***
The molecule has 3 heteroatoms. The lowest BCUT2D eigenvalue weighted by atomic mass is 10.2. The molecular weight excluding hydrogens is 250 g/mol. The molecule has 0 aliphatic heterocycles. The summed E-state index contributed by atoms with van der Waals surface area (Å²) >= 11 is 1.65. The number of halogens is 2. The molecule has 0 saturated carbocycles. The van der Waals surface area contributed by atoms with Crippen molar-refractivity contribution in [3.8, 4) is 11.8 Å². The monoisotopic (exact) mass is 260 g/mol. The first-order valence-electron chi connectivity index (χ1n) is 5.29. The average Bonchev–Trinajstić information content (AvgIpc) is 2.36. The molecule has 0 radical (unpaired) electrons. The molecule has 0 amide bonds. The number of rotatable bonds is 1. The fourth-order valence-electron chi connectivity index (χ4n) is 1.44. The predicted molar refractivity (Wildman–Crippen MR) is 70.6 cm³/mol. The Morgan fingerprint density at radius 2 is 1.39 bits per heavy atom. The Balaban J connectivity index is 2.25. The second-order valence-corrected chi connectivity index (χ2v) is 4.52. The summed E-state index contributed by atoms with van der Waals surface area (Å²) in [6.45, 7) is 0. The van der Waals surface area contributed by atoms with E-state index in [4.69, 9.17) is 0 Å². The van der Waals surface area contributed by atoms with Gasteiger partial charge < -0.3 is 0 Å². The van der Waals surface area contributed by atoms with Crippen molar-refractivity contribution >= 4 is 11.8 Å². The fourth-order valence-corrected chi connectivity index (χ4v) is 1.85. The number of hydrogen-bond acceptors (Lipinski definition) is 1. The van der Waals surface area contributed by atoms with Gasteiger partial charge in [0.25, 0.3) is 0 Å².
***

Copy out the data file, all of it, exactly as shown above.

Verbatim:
The molecule has 3 heteroatoms. The lowest BCUT2D eigenvalue weighted by atomic mass is 10.2. The molecular weight excluding hydrogens is 250 g/mol. The molecule has 0 aliphatic heterocycles. The summed E-state index contributed by atoms with van der Waals surface area (Å²) >= 11 is 1.65. The number of halogens is 2. The molecule has 0 saturated carbocycles. The van der Waals surface area contributed by atoms with Crippen molar-refractivity contribution in [3.8, 4) is 11.8 Å². The monoisotopic (exact) mass is 260 g/mol. The first-order valence-electron chi connectivity index (χ1n) is 5.29. The average Bonchev–Trinajstić information content (AvgIpc) is 2.36. The molecule has 0 radical (unpaired) electrons. The molecule has 0 amide bonds. The number of rotatable bonds is 1. The fourth-order valence-electron chi connectivity index (χ4n) is 1.44. The predicted molar refractivity (Wildman–Crippen MR) is 70.6 cm³/mol. The Morgan fingerprint density at radius 2 is 1.39 bits per heavy atom. The Balaban J connectivity index is 2.25. The second-order valence-corrected chi connectivity index (χ2v) is 4.52. The summed E-state index contributed by atoms with van der Waals surface area (Å²) in [6.45, 7) is 0. The van der Waals surface area contributed by atoms with E-state index in [4.69, 9.17) is 0 Å². The van der Waals surface area contributed by atoms with Gasteiger partial charge < -0.3 is 0 Å². The van der Waals surface area contributed by atoms with Crippen molar-refractivity contribution >= 4 is 11.8 Å². The fourth-order valence-corrected chi connectivity index (χ4v) is 1.85. The number of hydrogen-bond acceptors (Lipinski definition) is 1. The van der Waals surface area contributed by atoms with Gasteiger partial charge in [0.25, 0.3) is 0 Å².